At the special sitting of the High Court, senior counsel Paul Gallagher, who appeared for the Central Bank, told the High Court the transfer application was being made as a "matter of urgency".
"The urgency is that this order be made before the credit union opens for business at 9.30am for fear of a run on the credit union and a completely disorderly crisis that would arise as a result.
"A problem in credit unions could cause confidence issues and contagion across the sector."
Mr Gallagher said the bank has also considered whether the failure of the credit union would be "likely to contribute to instability in the banking system or serious damage to the financial system in our economy in the State.
"The bank considers that there remains a real risk that the failure of NCU could lead to contagion in the credit unions sector, which would contribute instability in the banking sector," he warned.
He said it could give "rise to instability in respect of the general banking sector".
Mr Justice Eamon de Valera said he had "no problem" granting the order, with "transfer" the preferred option.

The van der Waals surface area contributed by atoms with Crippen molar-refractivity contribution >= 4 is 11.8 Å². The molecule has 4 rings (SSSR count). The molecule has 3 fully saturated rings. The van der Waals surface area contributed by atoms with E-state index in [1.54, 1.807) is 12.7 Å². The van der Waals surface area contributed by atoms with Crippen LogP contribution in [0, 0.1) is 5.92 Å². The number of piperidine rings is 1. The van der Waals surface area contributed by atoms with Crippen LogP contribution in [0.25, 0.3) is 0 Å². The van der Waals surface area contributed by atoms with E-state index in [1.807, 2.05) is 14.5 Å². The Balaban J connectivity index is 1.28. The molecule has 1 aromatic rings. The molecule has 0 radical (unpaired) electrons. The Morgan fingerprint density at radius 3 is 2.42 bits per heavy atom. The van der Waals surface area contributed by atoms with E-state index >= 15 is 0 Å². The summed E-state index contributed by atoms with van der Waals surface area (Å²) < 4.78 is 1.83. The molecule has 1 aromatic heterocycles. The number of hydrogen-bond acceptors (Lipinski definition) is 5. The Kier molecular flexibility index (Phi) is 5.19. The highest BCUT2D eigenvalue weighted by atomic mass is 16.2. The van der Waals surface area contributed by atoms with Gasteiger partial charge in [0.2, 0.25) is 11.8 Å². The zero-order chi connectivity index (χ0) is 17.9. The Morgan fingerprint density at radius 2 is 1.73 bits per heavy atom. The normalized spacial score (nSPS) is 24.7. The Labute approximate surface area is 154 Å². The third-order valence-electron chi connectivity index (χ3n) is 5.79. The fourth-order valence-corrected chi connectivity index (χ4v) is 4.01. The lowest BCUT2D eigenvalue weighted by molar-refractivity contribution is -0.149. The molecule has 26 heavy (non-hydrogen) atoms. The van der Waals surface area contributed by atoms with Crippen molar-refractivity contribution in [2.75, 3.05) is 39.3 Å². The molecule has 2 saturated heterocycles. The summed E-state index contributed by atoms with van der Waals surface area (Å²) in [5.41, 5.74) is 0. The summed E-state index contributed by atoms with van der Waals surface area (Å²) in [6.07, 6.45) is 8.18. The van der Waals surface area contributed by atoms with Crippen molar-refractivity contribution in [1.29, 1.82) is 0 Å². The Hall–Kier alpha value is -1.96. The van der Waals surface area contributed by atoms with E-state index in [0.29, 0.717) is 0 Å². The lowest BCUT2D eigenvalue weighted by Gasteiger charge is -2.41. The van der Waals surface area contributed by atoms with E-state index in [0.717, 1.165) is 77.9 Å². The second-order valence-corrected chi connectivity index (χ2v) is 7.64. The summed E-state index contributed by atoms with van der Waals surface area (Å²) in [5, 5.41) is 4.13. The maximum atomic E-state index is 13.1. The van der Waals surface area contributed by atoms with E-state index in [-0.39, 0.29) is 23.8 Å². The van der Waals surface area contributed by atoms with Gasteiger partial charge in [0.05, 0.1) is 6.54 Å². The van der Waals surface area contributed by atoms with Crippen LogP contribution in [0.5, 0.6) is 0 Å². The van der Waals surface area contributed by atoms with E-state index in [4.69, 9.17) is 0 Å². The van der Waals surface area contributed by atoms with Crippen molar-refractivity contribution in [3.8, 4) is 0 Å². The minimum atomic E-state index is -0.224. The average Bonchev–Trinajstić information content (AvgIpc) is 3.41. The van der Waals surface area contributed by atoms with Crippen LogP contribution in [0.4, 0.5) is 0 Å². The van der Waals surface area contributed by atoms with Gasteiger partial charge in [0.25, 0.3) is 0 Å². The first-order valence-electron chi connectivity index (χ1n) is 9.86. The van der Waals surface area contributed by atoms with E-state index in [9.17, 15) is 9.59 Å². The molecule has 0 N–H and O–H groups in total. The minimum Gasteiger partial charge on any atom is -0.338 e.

It was the culmination of a day of drama as the Central Bank made the unprecedented move of attempting the transfer of a credit union's loans and savings into a bank.
This is the first-ever move to get a bank to take ownership of a credit union. Credit unions are owned and controlled by their members.
It is sure to spread fear among the 2.8 million people who are members of 392 credit unions in the State that other struggling credit unions will now be forcibly taken over by banks.
The Central Bank stressed that members' money is safe. Savings in credit unions are state-guaranteed up to €100,000, it said.